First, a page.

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Hugh Dalton
This eBook from the Gutenberg Project consists of approximately 220 pages of information about With British Guns in Italy.

And then, with a great and well-disciplined effort, I pulled my thoughts together, and said to myself, “Enough of these musings of the peace-time soldier!”

CHAPTER XLII

LAST THOUGHTS ON LEAVING ITALY

On the 3rd of December I passed out of Italy, after eighteen months spent as a soldier within her borders.  These eighteen months will always be lit up for me by the memory of a great comradeship between men of Allied nations.  We have lived together through the dark days and the sunshine, through sorrow and joy, through uncertainty and defeat to final victory.

I have been very fortunate in my personal relations in Italy.  I have found always among Italians, both civilian and military, and from simple soldier to General, the most open friendliness, the most unsparing kindliness, the most happy spirit of good fellowship.  And on my journey home I closed my eyes and imagined myself back once more at Venice in full Summer, and at Milan, and at hospitable Ferrara, and at Rome in the Spring, and on the shores of the Bay of Naples, and out on Capri, and in the wonder world of Sicily,—­and always among friends.  And then my steps went back in fancy to the battlefields, where our guns had been in action.  I saw again the great peaks and the precipitous valleys of the Trentino.  I saw the wreck of liberated Asiago, ringed round with mountains whose sides were clothed with shattered pine trees, heavy with snow, and I went down once more by that astounding mountain road from Granezza to Marostica, with the Venetian Plain and all its cities spread out beneath my feet, and Venice herself on the far horizon, amid the shimmer of sunshine on the distant sea.  I stood again on the bridge at Bassano, looking up the Val Brenta, with Monte Grappa towering above me on my right hand, and then turning south-eastward across the level plain I heard again the rushing waters of the Piave and, crossing to the farther side, passed through Conegliano, burnt out and ravaged, and Vittorio Veneto, a name that will resound for ever, to the broken bridge over the Meduna, east of Pordenone, and the village of Nogaredo, whither I came as one of its first liberators.  And, as in a dream, I saw Udine, unspoilt and radiant as she was fifteen months ago, before Caporetto, and poor little Palmanova, as I last saw her, wreathed in the black smoke of her own burning, and the cypresses and the great church of Aquileia and the lagoons of Grado.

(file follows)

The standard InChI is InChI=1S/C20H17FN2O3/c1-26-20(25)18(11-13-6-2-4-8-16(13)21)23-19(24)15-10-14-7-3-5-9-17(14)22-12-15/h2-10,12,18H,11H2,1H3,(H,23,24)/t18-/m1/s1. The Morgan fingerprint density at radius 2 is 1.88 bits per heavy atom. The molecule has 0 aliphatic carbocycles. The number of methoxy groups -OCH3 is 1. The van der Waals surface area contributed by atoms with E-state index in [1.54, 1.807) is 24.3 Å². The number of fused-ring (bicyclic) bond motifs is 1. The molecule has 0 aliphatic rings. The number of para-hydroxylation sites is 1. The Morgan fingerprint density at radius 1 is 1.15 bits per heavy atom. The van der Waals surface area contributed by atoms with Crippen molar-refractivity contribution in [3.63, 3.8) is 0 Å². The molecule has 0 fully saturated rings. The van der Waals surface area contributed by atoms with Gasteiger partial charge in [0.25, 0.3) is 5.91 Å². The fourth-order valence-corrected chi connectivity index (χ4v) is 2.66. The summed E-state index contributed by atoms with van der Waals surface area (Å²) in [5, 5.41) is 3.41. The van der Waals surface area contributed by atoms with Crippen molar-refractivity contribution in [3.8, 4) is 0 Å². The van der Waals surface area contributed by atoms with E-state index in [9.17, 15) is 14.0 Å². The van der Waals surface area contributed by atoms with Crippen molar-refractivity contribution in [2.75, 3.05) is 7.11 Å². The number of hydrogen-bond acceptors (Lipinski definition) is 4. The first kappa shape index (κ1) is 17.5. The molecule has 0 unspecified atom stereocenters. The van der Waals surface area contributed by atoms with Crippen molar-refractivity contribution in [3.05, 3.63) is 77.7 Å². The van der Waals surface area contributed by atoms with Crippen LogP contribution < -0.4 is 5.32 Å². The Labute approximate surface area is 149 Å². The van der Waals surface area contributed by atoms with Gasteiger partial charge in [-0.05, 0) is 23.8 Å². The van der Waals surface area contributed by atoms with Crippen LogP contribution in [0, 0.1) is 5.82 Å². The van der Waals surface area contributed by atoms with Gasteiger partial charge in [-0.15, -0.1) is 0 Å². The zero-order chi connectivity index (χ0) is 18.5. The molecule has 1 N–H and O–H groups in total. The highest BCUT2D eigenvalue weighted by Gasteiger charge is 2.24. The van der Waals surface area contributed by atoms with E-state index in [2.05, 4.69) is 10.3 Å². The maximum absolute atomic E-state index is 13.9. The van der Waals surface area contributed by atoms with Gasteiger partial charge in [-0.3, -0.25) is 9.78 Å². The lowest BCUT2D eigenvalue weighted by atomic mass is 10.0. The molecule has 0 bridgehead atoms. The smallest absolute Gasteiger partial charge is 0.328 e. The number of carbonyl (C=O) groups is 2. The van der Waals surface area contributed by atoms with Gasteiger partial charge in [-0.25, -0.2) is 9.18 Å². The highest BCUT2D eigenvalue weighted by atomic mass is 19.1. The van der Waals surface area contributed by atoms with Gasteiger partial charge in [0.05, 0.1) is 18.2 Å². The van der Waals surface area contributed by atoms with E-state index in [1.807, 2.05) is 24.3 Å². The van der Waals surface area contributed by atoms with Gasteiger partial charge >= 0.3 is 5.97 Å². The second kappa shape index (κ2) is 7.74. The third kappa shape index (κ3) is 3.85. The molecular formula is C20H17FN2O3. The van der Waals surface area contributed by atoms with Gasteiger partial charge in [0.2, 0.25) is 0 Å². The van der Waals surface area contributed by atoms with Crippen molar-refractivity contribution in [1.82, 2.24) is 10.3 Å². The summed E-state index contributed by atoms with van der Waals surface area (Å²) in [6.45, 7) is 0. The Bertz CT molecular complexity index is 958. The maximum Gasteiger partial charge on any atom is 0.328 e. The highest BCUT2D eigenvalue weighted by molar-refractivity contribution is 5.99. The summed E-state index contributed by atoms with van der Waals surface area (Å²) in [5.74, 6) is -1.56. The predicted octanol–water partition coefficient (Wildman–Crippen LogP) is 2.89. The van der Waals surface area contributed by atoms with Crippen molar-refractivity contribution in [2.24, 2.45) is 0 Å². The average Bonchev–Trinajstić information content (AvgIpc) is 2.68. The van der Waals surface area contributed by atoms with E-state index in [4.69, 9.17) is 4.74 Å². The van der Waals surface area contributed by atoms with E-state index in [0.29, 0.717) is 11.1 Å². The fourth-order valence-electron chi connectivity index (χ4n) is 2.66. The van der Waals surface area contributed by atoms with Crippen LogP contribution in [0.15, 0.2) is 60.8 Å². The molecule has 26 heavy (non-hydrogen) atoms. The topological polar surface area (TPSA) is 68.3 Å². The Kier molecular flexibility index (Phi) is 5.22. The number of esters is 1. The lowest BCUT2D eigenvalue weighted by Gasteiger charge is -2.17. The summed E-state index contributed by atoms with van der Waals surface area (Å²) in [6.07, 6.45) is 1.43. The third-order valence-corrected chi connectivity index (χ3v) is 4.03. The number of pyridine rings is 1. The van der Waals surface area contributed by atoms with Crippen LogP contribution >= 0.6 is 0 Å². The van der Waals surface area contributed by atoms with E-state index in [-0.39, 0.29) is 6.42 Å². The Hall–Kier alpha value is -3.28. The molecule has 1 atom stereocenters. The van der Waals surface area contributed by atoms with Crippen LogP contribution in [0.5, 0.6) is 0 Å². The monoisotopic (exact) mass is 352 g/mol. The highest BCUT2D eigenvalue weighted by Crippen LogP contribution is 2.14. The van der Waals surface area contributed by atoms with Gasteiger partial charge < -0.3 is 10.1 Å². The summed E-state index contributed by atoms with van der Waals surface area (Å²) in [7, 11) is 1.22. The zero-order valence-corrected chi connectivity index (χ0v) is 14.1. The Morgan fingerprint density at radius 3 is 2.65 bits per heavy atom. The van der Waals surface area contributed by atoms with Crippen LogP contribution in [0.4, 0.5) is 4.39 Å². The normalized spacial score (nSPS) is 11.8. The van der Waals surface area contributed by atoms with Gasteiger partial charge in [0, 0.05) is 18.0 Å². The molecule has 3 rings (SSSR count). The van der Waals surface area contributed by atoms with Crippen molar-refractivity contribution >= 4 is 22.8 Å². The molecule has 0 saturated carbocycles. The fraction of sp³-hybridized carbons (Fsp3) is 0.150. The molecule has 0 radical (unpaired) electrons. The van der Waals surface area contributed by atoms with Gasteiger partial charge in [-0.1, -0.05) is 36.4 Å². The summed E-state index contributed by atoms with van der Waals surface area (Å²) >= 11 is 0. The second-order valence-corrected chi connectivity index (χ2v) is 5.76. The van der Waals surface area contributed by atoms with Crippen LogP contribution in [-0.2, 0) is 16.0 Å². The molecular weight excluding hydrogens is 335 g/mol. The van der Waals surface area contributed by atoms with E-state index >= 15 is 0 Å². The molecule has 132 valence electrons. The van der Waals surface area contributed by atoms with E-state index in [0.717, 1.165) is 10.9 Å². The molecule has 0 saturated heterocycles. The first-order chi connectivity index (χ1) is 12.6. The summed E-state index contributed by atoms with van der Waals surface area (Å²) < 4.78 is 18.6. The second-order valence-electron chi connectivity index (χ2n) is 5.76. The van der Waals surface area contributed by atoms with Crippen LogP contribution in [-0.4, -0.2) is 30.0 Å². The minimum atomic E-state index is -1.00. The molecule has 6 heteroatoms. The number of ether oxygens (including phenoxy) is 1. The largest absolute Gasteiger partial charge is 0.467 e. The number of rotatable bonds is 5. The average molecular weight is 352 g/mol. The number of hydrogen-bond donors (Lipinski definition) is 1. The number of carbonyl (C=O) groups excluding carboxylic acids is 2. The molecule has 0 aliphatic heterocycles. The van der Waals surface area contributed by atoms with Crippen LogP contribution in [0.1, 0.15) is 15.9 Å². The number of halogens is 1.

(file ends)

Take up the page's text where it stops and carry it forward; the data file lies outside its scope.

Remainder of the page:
Then the flying feet of memory carried me beyond the Isonzo, up the wooded slopes of San Michele, where the dead lie thicker, and along the Vippacco, running swiftly between banks thick with acacias, and among the ruined suburbs of Gorizia, up towards those desolate lands, which for future generations of Italians will be, I think, the holiest ground of all,—­the bare summit of Monte Santo, and the mountain-locked tableland of Bainsizza, and the rocky, inexorable Carso. 

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